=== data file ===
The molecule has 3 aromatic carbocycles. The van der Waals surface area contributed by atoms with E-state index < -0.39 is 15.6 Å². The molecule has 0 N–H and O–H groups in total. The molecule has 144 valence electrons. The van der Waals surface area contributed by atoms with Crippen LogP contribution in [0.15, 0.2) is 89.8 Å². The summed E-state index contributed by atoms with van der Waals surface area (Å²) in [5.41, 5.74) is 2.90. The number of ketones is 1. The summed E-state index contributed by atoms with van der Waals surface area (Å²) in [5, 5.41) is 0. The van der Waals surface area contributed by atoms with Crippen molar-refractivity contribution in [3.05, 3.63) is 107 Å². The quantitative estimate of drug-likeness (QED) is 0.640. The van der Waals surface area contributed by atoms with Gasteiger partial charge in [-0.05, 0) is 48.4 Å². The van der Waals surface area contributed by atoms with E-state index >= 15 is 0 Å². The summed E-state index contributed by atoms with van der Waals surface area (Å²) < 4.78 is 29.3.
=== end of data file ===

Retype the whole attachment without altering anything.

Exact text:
The molecule has 3 aromatic carbocycles. The van der Waals surface area contributed by atoms with E-state index < -0.39 is 15.6 Å². The molecule has 0 N–H and O–H groups in total. The molecule has 144 valence electrons. The van der Waals surface area contributed by atoms with Crippen LogP contribution in [0.15, 0.2) is 89.8 Å². The summed E-state index contributed by atoms with van der Waals surface area (Å²) in [5.41, 5.74) is 2.90. The number of ketones is 1. The summed E-state index contributed by atoms with van der Waals surface area (Å²) in [5, 5.41) is 0. The van der Waals surface area contributed by atoms with Crippen molar-refractivity contribution in [3.05, 3.63) is 107 Å². The quantitative estimate of drug-likeness (QED) is 0.640. The van der Waals surface area contributed by atoms with Gasteiger partial charge in [-0.05, 0) is 48.4 Å². The van der Waals surface area contributed by atoms with E-state index >= 15 is 0 Å². The summed E-state index contributed by atoms with van der Waals surface area (Å²) < 4.78 is 29.3.